Journal of Membrane Biology

, 227:141

Mechanical Force and Cytoplasmic Ca2+ Activate Yeast TRPY1 in Parallel


  • Zhenwei Su
    • Laboratory of Molecular BiologyUniversity of Wisconsin–Madison
  • Xinliang Zhou
    • Laboratory of Molecular BiologyUniversity of Wisconsin–Madison
  • Stephen H. Loukin
    • Laboratory of Molecular BiologyUniversity of Wisconsin–Madison
  • Yoshiro Saimi
    • Laboratory of Molecular BiologyUniversity of Wisconsin–Madison
    • Laboratory of Molecular BiologyUniversity of Wisconsin–Madison
    • Department of GeneticsUniversity of Wisconsin–Madison

DOI: 10.1007/s00232-009-9153-9

Cite this article as:
Su, Z., Zhou, X., Loukin, S.H. et al. J Membrane Biol (2009) 227: 141. doi:10.1007/s00232-009-9153-9


The ability to sense mechanical and osmotic stimuli is vital to all organisms from mammals to bacteria. Members of the transient receptor potential (TRP) ion-channel family have attracted intense attention for their involvement in mechanosensation. The yeast homologue TRPY1 can clearly be activated by hypertonic shock in vivo and by stretch force under patch clamp. Like its animal counterparts, TRPY1 is polymodal, being gated by membrane stretch force and by cytoplasmic Ca2+. Here, we investigated how these two gating principles interact. We found that stretch force can induce some channel activation without cytoplasmic Ca2+. Tens of micromolar Ca2+ greatly enhance the observed force-induced activities, with open probabilities following well the Boltzmann distribution, in which the two gating energies are summed as exponents. To map this formalism to structures, we found Ca2+-binding proteins such as calmodulin or calcineurin to be unnecessary. However, removing a dense cluster of negative charges in the C-terminal cytoplasmic domain of TRPY1 greatly diminishes the Ca2+ activation as well as its influence on force activation. We also found a strategic point upstream of this charge cluster, at which insertion of amino acids weakens Ca2+ activation considerably but leaves the mechanosensitivity nearly intact. These results led to a structure–function model in which Ca2+ binding to the cytoplasmic domain and stretching of the membrane-embedded domain both generate gating force, reaching the gate in parallel.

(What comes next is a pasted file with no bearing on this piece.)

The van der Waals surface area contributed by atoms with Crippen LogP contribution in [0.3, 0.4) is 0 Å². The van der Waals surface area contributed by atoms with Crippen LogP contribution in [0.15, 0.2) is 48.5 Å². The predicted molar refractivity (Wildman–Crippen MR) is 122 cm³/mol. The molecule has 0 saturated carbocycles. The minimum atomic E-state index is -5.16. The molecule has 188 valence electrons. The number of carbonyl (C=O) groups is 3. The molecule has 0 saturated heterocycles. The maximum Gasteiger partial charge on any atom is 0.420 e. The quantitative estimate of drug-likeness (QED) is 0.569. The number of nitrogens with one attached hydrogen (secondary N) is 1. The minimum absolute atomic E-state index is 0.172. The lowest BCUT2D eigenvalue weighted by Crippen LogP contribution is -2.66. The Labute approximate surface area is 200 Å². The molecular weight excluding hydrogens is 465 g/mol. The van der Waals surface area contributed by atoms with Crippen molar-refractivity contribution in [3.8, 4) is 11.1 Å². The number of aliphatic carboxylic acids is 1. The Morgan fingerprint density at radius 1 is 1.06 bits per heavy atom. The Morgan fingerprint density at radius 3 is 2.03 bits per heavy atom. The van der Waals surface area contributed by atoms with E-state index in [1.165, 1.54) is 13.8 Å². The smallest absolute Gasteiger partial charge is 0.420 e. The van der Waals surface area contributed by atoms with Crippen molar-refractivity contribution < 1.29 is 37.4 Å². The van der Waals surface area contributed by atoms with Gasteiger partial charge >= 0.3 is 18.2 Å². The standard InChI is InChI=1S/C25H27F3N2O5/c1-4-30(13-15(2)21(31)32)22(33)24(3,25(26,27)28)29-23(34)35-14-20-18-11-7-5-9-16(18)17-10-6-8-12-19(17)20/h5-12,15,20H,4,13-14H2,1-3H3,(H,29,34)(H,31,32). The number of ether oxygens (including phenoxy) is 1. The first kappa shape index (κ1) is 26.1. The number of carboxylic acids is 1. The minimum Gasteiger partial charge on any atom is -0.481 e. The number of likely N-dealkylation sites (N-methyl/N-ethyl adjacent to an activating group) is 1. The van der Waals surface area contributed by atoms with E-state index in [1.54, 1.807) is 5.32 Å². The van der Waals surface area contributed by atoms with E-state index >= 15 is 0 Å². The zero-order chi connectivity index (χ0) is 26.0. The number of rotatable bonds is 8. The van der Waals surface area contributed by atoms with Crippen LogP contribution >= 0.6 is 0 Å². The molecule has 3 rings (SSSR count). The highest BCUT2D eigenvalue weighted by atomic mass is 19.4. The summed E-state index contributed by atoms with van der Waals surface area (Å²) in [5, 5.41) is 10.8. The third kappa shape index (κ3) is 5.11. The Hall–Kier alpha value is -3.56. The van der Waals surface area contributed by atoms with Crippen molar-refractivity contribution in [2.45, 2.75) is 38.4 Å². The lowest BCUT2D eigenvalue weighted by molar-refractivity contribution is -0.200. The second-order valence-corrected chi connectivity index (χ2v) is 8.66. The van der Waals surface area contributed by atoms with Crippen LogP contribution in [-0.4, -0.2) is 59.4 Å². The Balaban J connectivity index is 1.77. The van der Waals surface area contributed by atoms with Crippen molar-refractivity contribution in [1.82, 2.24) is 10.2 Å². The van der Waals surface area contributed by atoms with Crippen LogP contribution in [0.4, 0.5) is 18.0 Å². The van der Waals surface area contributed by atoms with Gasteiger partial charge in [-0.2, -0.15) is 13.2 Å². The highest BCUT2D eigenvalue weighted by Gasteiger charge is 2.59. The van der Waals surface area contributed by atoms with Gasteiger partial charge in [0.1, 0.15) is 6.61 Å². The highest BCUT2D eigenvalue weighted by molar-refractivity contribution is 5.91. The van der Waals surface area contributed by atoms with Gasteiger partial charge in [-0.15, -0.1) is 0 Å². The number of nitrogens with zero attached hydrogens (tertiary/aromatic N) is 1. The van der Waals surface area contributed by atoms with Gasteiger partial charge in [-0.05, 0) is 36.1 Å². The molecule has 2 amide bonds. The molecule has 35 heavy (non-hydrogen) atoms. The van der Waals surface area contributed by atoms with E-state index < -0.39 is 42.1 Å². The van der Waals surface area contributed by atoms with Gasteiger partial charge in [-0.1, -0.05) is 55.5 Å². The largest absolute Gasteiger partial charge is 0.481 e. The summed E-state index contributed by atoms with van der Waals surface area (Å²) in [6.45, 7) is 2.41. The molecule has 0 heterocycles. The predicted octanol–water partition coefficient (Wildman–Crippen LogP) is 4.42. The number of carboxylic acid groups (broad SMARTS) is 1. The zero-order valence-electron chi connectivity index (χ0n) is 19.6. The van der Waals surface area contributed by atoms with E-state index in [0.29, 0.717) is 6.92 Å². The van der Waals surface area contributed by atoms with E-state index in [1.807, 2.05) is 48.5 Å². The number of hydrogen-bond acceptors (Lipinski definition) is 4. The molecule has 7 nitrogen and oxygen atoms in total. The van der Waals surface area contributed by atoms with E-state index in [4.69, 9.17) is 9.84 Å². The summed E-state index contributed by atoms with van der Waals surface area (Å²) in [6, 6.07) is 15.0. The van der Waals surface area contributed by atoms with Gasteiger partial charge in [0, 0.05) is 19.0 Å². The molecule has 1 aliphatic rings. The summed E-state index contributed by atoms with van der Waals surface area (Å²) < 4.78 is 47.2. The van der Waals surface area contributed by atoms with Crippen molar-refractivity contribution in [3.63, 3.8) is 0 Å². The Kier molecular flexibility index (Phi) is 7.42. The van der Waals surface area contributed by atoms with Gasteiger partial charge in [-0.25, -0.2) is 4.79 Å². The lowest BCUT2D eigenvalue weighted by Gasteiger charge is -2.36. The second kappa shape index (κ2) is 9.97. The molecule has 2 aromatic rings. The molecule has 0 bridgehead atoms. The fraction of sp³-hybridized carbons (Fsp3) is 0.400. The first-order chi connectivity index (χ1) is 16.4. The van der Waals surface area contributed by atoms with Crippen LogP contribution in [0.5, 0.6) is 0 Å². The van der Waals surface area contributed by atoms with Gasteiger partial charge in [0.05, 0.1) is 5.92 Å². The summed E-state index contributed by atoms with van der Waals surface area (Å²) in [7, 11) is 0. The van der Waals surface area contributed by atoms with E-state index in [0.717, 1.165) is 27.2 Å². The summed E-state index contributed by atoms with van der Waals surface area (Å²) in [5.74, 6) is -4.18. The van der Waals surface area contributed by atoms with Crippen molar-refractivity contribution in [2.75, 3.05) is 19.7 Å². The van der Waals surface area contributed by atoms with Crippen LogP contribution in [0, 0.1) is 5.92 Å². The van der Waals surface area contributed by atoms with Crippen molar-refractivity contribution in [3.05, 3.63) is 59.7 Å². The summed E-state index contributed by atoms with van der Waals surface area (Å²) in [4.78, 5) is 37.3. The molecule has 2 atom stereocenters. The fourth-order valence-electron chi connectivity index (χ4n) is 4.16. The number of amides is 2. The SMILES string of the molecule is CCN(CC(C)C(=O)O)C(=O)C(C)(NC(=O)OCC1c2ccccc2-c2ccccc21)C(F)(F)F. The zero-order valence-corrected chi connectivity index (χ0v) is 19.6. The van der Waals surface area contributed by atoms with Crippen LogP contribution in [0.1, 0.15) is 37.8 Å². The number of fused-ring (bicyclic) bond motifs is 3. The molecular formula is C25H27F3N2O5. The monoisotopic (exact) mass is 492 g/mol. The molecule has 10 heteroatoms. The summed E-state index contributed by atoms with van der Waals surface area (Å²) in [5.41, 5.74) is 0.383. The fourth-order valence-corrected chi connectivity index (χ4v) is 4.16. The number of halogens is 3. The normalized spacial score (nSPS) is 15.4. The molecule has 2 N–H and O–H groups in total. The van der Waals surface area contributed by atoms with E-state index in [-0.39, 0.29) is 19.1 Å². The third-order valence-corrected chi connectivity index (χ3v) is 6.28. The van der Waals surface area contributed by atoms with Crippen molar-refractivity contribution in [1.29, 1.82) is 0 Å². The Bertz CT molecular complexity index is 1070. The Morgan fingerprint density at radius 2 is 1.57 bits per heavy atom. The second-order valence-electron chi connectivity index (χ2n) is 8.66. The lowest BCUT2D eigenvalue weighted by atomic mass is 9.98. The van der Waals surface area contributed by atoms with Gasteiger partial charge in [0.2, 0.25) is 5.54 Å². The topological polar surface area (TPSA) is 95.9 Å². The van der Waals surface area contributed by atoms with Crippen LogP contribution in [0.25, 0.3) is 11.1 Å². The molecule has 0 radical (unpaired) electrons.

Ion channelTRP channelMechanosensitive channelYeast channelStretch force activationCa2+ activation

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© Springer Science+Business Media, LLC 2009